Did you know that a windfall refers to a piece of fruit that is blown from a tree? You get all the benefits of a nice snack with none of the climbing or stretching and picking.
Most of us know about windfalls in connection with money—that unexpected good fortune that puts a large sum of money into your hands. Turns out, it’s unexpected good fortune for the IRS too, which will want its portion.
In fact, it’s likely that today’s income reporting setup means the government will probably know about your (legal) largesse before you do. When you’re making your celebratory telephone calls, make sure to include one to your tax consultant, who will have strategies to help you to hold on to more of the fruit.
Let’s look at that ultimate stroke of good luck, the lottery. You’re never going to win it, but let’s say you do. Along with a check, the lottery winner gets a form W-G2 reporting the winnings. Just for fun, you can take a look at it here: https://www.irs.gov/pub/irs-pdf/fw2g.pdf
You’re going to owe a substantial amount in state taxes, unless you live in one of the seven states without a personal income tax (Florida, Iowa, South Dakota, Tennessee, Texas, Wyoming and Washington), or in one of the three states that don’t tax lottery winnings (California, Delaware and Pennsylvania). You can check your state’s rate here: http://taxfoundation.org/blog/what-percentage-lottery-winnings-would-be-withheld-your-state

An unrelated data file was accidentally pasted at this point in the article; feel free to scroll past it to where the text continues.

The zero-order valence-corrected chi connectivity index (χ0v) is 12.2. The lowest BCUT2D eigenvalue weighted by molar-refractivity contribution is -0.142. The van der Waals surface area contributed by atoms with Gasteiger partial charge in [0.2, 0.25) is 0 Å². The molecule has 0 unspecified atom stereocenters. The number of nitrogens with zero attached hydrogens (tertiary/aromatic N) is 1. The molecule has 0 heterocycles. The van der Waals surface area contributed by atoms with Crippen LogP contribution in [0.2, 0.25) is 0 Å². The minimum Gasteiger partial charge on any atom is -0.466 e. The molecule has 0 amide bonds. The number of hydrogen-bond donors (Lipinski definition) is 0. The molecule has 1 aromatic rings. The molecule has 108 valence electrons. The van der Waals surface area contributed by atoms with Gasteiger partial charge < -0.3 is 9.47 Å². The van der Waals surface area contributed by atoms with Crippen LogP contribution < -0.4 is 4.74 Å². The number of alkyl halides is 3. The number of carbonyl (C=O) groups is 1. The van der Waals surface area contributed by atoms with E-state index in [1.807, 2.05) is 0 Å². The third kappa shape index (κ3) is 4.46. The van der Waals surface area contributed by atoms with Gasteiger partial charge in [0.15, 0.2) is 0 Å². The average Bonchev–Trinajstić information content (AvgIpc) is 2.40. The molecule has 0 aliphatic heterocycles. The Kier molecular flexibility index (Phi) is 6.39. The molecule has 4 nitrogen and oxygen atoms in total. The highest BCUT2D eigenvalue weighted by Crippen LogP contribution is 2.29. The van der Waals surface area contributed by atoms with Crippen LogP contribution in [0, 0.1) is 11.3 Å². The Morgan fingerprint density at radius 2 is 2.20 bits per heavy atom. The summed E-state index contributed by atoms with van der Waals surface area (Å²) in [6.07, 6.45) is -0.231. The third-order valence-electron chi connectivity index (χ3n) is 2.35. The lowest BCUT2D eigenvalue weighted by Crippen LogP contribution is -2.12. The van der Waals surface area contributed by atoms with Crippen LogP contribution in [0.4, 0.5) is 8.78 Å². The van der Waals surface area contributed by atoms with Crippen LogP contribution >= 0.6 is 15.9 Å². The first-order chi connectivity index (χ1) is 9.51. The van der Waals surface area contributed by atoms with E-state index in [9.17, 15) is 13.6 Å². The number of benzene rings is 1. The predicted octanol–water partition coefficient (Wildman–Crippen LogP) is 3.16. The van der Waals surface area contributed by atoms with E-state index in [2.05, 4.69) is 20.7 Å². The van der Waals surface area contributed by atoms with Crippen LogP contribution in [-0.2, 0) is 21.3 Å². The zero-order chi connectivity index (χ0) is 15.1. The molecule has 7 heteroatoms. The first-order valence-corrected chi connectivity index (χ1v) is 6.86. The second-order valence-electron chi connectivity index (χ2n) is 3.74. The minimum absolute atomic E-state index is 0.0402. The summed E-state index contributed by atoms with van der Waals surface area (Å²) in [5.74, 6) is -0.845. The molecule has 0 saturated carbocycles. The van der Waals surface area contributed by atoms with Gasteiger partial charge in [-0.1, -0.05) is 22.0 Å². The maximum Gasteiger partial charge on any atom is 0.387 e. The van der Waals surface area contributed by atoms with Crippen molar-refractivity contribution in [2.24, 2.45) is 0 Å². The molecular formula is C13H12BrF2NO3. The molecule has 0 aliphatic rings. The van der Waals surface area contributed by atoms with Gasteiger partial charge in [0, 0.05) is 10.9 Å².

Writing that tax check can be painful, but if you do it before the end of the year it will help you when federal tax season rolls around. State tax is deductible, and if you make that payment before Jan. 1, 2017, it will work for you in the 2016 tax year. Presumably you’re not going to win the lottery in consecutive years, so a tax deduction for the 2017 tax year won’t do you nearly as much good.
Now for the federal bite. There will be a 25 percent withholding from your lottery prize. That may seem like a lot, but it gets worse. You’ll wind up paying the top tax rate of 39.6 percent on what the government considers “ordinary income.” That means you’ll have to set aside an additional 14.6 percent to cover that bill.
The rule is, always: you’ll pay for good advice but you’ll pay more without it.